That’s why automatic cuts from domestic spending, which have risen 8 percent, make more sense than automatic cuts from defense, which already will have fallen by 15 percent (and by much more compared to the Surge years).

Worse, our defense forces even before that had borne the brunt of massive reductions since the Cold War. The number of Navy ships has been halved, from 571 to 282. Active duty military personnel have dropped from more than two million in 1990 to less than 1.5 million today, even as we face worldwide terrorist threats much worse than two decades ago. The Air Force in particular, despite its crucial ability for rapid force projection, has cut its manpower by an astonishing 40 percent.

The administration can’t argue otherwise. Outgoing Defense Secretary Leon Panetta is on record numerous times  saying cuts of sequestration’s magnitude would be an absolute “disaster” for our national security.

The House’s public argument to Obama would be: “Look, we disagree on domestic spending, but your administration agrees with us against defense sequestration, so let’s get that problem off the table.” What could be more reasonable than that, to avoid part of the brinksmanship that the public so despises? If Obama refuses, he automatically looks like the obstinately irrational one – especially for an area of spending the public tends to favor, and especially if individual congressmen and media also highlight how many defense-related civilian jobs will be lost, location by location, if defense suffers sequestration.

If Obama demands that the unrealized, would-be savings be “paid for,” conservatives would have several options. The first would be to repeal a slew of the just-enacted special-interest tax breaks that Obama insisted be included in the fiscal-cliff deal. Let Obama defend a special break for Hollywood. Let him argue that bird-killing wind farms, Puerto Rican rum, GE’s tax dodge on overseas income, etcetera, are all more important than keeping our servicemen well paid and equipped.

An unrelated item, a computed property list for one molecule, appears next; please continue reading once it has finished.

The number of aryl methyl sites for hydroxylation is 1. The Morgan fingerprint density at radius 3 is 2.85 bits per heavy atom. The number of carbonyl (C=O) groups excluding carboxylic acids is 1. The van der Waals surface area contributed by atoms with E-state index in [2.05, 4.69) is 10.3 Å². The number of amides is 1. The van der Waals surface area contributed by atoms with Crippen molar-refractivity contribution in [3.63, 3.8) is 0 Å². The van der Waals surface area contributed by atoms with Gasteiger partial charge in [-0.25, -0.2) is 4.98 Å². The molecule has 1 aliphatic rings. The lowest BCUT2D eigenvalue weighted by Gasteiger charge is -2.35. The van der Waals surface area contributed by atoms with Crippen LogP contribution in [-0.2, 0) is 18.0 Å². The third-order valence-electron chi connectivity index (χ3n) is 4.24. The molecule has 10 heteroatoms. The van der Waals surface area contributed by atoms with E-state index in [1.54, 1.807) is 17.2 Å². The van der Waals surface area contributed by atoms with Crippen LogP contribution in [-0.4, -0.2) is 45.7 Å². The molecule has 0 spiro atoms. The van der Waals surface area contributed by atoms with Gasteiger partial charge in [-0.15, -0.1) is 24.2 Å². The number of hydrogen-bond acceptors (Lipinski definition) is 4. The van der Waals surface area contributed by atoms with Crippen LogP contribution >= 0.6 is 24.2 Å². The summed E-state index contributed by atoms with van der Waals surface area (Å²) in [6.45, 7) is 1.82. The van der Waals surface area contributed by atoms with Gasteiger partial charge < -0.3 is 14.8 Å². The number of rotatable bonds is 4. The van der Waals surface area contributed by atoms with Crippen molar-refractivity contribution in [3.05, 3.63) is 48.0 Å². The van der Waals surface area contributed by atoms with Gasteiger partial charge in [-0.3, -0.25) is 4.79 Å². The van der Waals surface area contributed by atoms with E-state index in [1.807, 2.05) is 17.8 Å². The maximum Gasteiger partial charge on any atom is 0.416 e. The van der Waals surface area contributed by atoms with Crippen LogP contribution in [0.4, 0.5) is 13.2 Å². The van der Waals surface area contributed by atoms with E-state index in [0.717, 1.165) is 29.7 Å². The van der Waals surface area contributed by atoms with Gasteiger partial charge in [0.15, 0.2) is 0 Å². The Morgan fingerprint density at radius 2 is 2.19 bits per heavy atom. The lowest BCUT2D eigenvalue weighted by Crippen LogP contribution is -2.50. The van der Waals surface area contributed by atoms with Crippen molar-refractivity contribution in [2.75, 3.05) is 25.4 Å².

The second option would be to adopt columnist Deroy Murdock’s suggestion of a 7 percent “welcome home” tax for American companies that bring home profits now being held overseas to avoid the U.S. 35 percent corporate rate. And other options abound – not to offer as part of the clean, original proposal, but only in answer to the obvious Obama rejoinder about needing to find the “savings” elsewhere.

Conservatives in recent years have seemed bizarrely incapable of using policy specifics in populist ways that bolster their major initiatives; when they do, as when they targeted the “bridge to nowhere” as a mean of highlighting the idiocies of earmarks, conservatives can win. A little prep work along these lines for the next chess move, after the policy-wise and politically clever opening gambit of removing defense from sequestration, would certainly put conservatives in a better position to fight the long-term war for a limited government protected by a lean but strong defense.

Question of the Week   
The annual White House Easter Egg Roll was reinstituted following a 12-year hiatus by which one of the following Presidents?